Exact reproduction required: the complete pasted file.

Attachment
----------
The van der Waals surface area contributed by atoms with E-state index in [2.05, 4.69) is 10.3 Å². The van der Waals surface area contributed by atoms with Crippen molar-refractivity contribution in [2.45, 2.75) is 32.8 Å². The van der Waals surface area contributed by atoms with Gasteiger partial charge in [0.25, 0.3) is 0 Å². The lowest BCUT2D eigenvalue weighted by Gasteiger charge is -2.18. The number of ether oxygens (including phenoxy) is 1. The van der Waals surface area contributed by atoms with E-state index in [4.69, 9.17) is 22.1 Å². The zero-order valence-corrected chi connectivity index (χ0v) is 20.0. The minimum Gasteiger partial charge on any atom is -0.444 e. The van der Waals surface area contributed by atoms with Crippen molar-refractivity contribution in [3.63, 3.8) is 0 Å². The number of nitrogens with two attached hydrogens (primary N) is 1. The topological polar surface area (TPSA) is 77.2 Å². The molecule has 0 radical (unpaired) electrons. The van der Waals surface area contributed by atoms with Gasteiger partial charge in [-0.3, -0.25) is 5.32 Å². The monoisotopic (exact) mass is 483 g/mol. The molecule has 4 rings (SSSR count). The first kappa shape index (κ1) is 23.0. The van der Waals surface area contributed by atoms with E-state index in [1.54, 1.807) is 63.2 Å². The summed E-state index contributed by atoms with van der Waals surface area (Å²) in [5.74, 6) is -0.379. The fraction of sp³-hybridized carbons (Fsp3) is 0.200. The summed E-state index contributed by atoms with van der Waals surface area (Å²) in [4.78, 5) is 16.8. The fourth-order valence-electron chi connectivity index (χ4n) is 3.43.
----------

The van der Waals surface area contributed by atoms with E-state index in [2.05, 4.69) is 10.3 Å². The van der Waals surface area contributed by atoms with Crippen molar-refractivity contribution in [2.45, 2.75) is 32.8 Å². The van der Waals surface area contributed by atoms with Gasteiger partial charge in [0.25, 0.3) is 0 Å². The lowest BCUT2D eigenvalue weighted by Gasteiger charge is -2.18. The number of ether oxygens (including phenoxy) is 1. The van der Waals surface area contributed by atoms with E-state index in [4.69, 9.17) is 22.1 Å². The zero-order valence-corrected chi connectivity index (χ0v) is 20.0. The minimum Gasteiger partial charge on any atom is -0.444 e. The van der Waals surface area contributed by atoms with Crippen molar-refractivity contribution in [3.63, 3.8) is 0 Å². The number of nitrogens with two attached hydrogens (primary N) is 1. The topological polar surface area (TPSA) is 77.2 Å². The molecule has 0 radical (unpaired) electrons. The van der Waals surface area contributed by atoms with Gasteiger partial charge in [-0.3, -0.25) is 5.32 Å². The monoisotopic (exact) mass is 483 g/mol. The molecule has 4 rings (SSSR count). The first kappa shape index (κ1) is 23.0. The van der Waals surface area contributed by atoms with E-state index in [1.54, 1.807) is 63.2 Å². The summed E-state index contributed by atoms with van der Waals surface area (Å²) in [5.74, 6) is -0.379. The fraction of sp³-hybridized carbons (Fsp3) is 0.200. The summed E-state index contributed by atoms with van der Waals surface area (Å²) in [4.78, 5) is 16.8. The fourth-order valence-electron chi connectivity index (χ4n) is 3.43.